Use this URL to cite or link to this record in EThOS: http://ethos.bl.uk/OrderDetails.do?uin=uk.bl.ethos.298572
Title: Business strategy and the environment in a traditional manufacturing sector
Author: Soulier, L. A. B.
Awarding Body: Aston University
Current Institution: Aston University
Date of Award: 1999
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Abstract:
This research is concerned with the relationship between business strategy and the environment within traditional sectors. It has sought to learn more about the strategic environmental attitudes of SMEs compared with large companies operating under the same market conditions. The sector studied is the ceramics industry (including tableware & ornamental-ware, sanitary ware & tiles, bricks, industrial & advanced ceramics and refractories) in the UK and France. Unlike the automotive, oil, chemical, steel or metal processing sectors, this industry is one of the few industrial sectors which has rarely been considered. The information on this sector was gathered by interviewing people responsible for environmental issues. The actual programme of valid interviews represents approximately a quarter of the UK and French ceramics industry which is large enough to enable a quantitative analysis and significant and non-biased conclusions. As a whole, all companies surveyed agreed that the ceramics activity impacts on the environment, and that they are increasingly affected both by environmental legislation, and by various non-legislative pressures. Approaches to the environmental agenda differ significantly among large and small companies. Smaller companies feel particularly pressed both by the financial costs and management time required to meet complex and changing legislation. The results of this survey also suggest that the ceramics industry sees environmental issues in terms of increased costs rather than new business opportunities. This is due principally to fears of import substitution from countries with lower environmental standards. Finally, replies indicate that generally there is a low level of awareness of the current legislative framework, suggesting a need to shift from a regulatory approach to a more self-regulated approach which encourages companies to be more proactive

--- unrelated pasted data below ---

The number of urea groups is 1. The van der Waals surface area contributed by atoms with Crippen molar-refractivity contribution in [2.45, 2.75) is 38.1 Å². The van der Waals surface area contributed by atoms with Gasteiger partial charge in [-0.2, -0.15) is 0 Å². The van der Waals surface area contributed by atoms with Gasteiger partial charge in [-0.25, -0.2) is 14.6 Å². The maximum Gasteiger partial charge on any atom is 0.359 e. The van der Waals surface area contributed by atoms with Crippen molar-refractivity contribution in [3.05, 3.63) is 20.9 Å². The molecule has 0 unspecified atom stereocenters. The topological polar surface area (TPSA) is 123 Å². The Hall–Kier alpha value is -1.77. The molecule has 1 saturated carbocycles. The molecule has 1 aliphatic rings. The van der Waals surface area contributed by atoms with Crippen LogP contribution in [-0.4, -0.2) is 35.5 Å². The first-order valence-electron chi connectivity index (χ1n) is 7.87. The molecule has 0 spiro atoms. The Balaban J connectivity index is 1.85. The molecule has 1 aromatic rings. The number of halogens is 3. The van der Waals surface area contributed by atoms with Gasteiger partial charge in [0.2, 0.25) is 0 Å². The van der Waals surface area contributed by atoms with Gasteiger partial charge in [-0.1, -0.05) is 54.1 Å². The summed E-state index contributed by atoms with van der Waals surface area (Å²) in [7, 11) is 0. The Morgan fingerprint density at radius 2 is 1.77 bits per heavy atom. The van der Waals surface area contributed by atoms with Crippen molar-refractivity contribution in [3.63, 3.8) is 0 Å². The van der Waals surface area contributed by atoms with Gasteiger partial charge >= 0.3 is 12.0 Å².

Supervisor: Not available Sponsor: Not available
Qualification Name: Thesis (Ph.D.) Qualification Level: Doctoral
EThOS ID: uk.bl.ethos.298572  DOI: Not available
Keywords: Business and Administrative studies International trade Environmental protection Pollution
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